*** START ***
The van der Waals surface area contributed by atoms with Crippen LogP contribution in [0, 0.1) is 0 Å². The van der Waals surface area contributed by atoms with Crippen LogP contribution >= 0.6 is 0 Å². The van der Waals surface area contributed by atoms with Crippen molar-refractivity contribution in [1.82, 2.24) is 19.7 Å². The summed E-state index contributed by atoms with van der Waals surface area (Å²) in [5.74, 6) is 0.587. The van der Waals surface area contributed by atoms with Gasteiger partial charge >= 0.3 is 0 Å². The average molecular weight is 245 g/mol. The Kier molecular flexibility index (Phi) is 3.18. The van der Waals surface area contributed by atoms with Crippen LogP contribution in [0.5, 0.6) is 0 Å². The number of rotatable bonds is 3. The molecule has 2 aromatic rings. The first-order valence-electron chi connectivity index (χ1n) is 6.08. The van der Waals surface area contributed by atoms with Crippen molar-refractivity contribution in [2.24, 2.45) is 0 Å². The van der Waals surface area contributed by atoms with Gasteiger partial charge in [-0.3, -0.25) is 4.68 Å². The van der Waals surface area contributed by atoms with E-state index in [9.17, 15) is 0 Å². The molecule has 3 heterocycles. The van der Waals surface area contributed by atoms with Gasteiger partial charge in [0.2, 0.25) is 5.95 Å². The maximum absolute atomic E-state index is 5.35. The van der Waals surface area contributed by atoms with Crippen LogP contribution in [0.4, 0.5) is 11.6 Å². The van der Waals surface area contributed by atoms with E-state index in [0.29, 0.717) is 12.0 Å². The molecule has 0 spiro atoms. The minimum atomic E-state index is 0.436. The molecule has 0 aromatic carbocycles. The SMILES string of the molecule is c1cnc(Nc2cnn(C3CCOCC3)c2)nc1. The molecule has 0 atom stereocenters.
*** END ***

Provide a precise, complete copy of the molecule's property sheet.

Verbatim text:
The van der Waals surface area contributed by atoms with Crippen LogP contribution in [0, 0.1) is 0 Å². The van der Waals surface area contributed by atoms with Crippen LogP contribution >= 0.6 is 0 Å². The van der Waals surface area contributed by atoms with Crippen molar-refractivity contribution in [1.82, 2.24) is 19.7 Å². The summed E-state index contributed by atoms with van der Waals surface area (Å²) in [5.74, 6) is 0.587. The van der Waals surface area contributed by atoms with Gasteiger partial charge >= 0.3 is 0 Å². The average molecular weight is 245 g/mol. The Kier molecular flexibility index (Phi) is 3.18. The van der Waals surface area contributed by atoms with Crippen LogP contribution in [0.5, 0.6) is 0 Å². The number of rotatable bonds is 3. The molecule has 2 aromatic rings. The first-order valence-electron chi connectivity index (χ1n) is 6.08. The van der Waals surface area contributed by atoms with Crippen molar-refractivity contribution in [2.24, 2.45) is 0 Å². The van der Waals surface area contributed by atoms with Gasteiger partial charge in [-0.3, -0.25) is 4.68 Å². The van der Waals surface area contributed by atoms with E-state index in [9.17, 15) is 0 Å². The molecule has 3 heterocycles. The van der Waals surface area contributed by atoms with Gasteiger partial charge in [0.2, 0.25) is 5.95 Å². The maximum absolute atomic E-state index is 5.35. The van der Waals surface area contributed by atoms with Crippen LogP contribution in [0.4, 0.5) is 11.6 Å². The van der Waals surface area contributed by atoms with E-state index in [0.29, 0.717) is 12.0 Å². The molecule has 0 spiro atoms. The minimum atomic E-state index is 0.436. The molecule has 0 aromatic carbocycles. The SMILES string of the molecule is c1cnc(Nc2cnn(C3CCOCC3)c2)nc1. The molecule has 0 atom stereocenters.